Taylor’s subtitle is “the past, present, and future of a multibillion dollar franchise,” and his book goes back and forth from present-day enthusiasts (including members of a Navajo tribe, seeing the movie in its native language) to Lucas’ early influences (including Buck Rogers and Flash Gordon). Taylor has numerous tales to tell, loosely organized under the Star Wars rubric. If you are interested in how the story actually developed, you can find the essential narrative here (though Kaminski’s secret history is far more elaborate). Now to my main theme: That narrative offers broad lessons not only for movies, but also for creativity of many different kinds, and in areas that include novels, poems, histories, music, and law. Those lessons involve, above all, the impossibility of planning (in literature or law), the eruptive nature of the creative imagination (in literature and law), and the (challenging but blessed) difficulty of achieving coherence.
In his influential account of legal reasoning, Ronald Dworkin provided the arresting metaphor of a chain novel. Assume that ten people are charged with producing a novel, with each person asked to produce a specified chapter. Jones writes chapter one – say, about a woman, a business traveller, who turns out to seated next to a man on a plane, also a business traveller, on a flight from New York to San Francisco. Smith writes chapter two, and details the conversation between the two. As Smith develops the plot, neither is married, and romantic sparks start to fly between them. Now it is Wilson’s turn. What will her third chapter look like?
Dworkin urges that if she is to be faithful to her task, she will want to make the emerging novel the best that it can be. To do that, she will have to fit what has gone before. If the flight suddenly diverts toward Tatooine (Luke’s home planet), or if the woman turns out to be a Sith, the story will lose coherence (unless Wilson is very clever). Simple and abstract though their chapters are, Jones and Smith have imposed real constraints on Wilson. But within the constraints of fit, Wilson will have many options, some evidently better than others. If the two characters lose interest in one another and start reading the newspaper, the plot will not go anywhere. If the woman in the story turns out to be a fugitive from justice, because she worked for the CIA and has recently been accused of leaking classified materials, the story might turn out to be pretty interesting, or perhaps pretty silly.
Dworkin claims that the chain novel metaphor tells us a lot about the nature of interpretation in general and legal interpretation in particular. Let us bracket some objections and notice that for writers of narratives, and perhaps writers in general, the metaphor captures the intrapersonal case, not only the interpersonal one. Certainly this has been true for George Lucas. Many authors start with a vision or a kernel or an idea – a first paragraph, a first page, a scene – without any clear sense of ultimate direction or of how to get there. They have no Journal of the Whills, setting out everything in advance. As the authors build their narrative, there is constant attention to fit and justification. If there is an “I am your father” moment – and many creative writers hope that there will be -- it tends to erupt from the unconscious, and it must cohere with what has gone before.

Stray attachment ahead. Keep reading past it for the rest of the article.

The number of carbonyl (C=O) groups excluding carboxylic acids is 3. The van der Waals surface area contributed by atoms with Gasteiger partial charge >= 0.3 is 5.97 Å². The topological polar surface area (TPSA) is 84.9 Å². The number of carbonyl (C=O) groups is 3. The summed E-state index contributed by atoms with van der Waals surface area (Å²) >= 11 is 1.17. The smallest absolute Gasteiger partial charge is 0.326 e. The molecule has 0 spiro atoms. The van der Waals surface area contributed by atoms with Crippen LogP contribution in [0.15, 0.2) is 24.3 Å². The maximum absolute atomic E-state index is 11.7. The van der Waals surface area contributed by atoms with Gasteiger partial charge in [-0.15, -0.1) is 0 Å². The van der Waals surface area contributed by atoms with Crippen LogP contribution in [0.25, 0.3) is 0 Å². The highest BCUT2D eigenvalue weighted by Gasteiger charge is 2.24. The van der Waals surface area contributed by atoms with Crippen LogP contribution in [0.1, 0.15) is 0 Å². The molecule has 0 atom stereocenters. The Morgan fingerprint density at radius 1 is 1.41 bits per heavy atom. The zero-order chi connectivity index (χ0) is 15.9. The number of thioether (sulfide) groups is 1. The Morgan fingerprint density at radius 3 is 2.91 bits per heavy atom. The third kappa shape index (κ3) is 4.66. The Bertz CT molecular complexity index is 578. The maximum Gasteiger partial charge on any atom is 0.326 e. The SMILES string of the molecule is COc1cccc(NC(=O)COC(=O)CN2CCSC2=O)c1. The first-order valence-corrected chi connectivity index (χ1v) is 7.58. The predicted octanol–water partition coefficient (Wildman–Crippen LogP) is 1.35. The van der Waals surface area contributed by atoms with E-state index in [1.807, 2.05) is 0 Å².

Here is an example of the construction of narrative, in real time, from the actual writing of The Return of the Jedi, involving Lucas and his great collaborator Lawrence Kasden:
Kasdan: I think you should kill Luke and have Leia take over.
Lucas: You don’t want to kill Luke.
Kasdan: Okay, then kill Yoda.
Lucas: I don’t want to kill Yoda. You don’t have to kill people. You’re a product of the 1980s. You don’t go around killing people. It’s not nice.
Kasdan: No, I’m not. I’m trying to give the story some kind of an edge to it. . . .
Lucas: By killing somebody, I think you alienate the audience.
Kasdan: I’m saying that the movie has more emotional weight if someone you love is lost along the way; the journey has more impact.
Lucas: I don’t like that and I don’t believe that.
Kasdan: Well, that’s all right.
Lucas: I have always hated that in movies, when you go along and one of the main characters gets killed. This is a fairytale. You want everybody to live happily ever after and nothing bad happens to anybody. . . . The whole point of the film, the whole emotion that I am trying to get at the end of this film, is for you to be real uplifted, emotionally and spiritually, and feel absolutely good about life. That is the greatest thing that we could possibly ever do.
In my view, Lucas wins the argument by knockout, in terms of both fit and justification. (Precious words: “I don’t like that and I don’t believe that.”) But Yoda does end up dying. (Kind of.)
Of course the chain novel analogy, including the Star Wars example, is not perfect or precise. A movie or a novel is bounded in the sense that it has an ending. (We may hope that this is not true for the Star War series, but still.) Law is not similarly bounded in time. One implication is that in law, new and unanticipated circumstances and problems will inevitably arise, making it especially difficult or perhaps even impossible to ensure coherence. With the unending serial that is constitutional law, some kind of plot twist might turn out to be inevitable (and not merely to avoid monotony).
The problem is complicated by the fact that constitutional law has numerous authors, not only at a single moment in time, but also over long periods, and often with fundamentally different ideas (certainly about justification). A small group of people, working in the same week or month or year, might be able to create a coherent narrative. This is much harder for dozens of people composing a tale over decades. In those circumstances, we will inevitably see departures and deviations, and what seem, to some, to be extraordinary or shiver-producing “I am your father” moments will seem, to others, to be moments of betrayal or absurdity or cringe-production (“I am your cat”).